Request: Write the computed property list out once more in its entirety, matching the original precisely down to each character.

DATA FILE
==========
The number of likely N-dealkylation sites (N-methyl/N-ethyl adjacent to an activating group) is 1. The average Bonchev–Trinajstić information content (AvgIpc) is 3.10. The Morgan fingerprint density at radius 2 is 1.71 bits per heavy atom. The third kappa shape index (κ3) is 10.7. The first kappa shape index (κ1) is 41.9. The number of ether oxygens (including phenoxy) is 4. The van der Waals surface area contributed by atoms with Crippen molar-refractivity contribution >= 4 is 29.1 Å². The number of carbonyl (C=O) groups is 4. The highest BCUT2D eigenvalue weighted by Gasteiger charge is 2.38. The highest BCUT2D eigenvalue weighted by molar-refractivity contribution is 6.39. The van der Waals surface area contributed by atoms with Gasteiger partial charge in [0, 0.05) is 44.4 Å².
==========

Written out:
The number of likely N-dealkylation sites (N-methyl/N-ethyl adjacent to an activating group) is 1. The average Bonchev–Trinajstić information content (AvgIpc) is 3.10. The Morgan fingerprint density at radius 2 is 1.71 bits per heavy atom. The third kappa shape index (κ3) is 10.7. The first kappa shape index (κ1) is 41.9. The number of ether oxygens (including phenoxy) is 4. The van der Waals surface area contributed by atoms with Crippen molar-refractivity contribution >= 4 is 29.1 Å². The number of carbonyl (C=O) groups is 4. The highest BCUT2D eigenvalue weighted by Gasteiger charge is 2.38. The highest BCUT2D eigenvalue weighted by molar-refractivity contribution is 6.39. The van der Waals surface area contributed by atoms with Gasteiger partial charge in [0, 0.05) is 44.4 Å².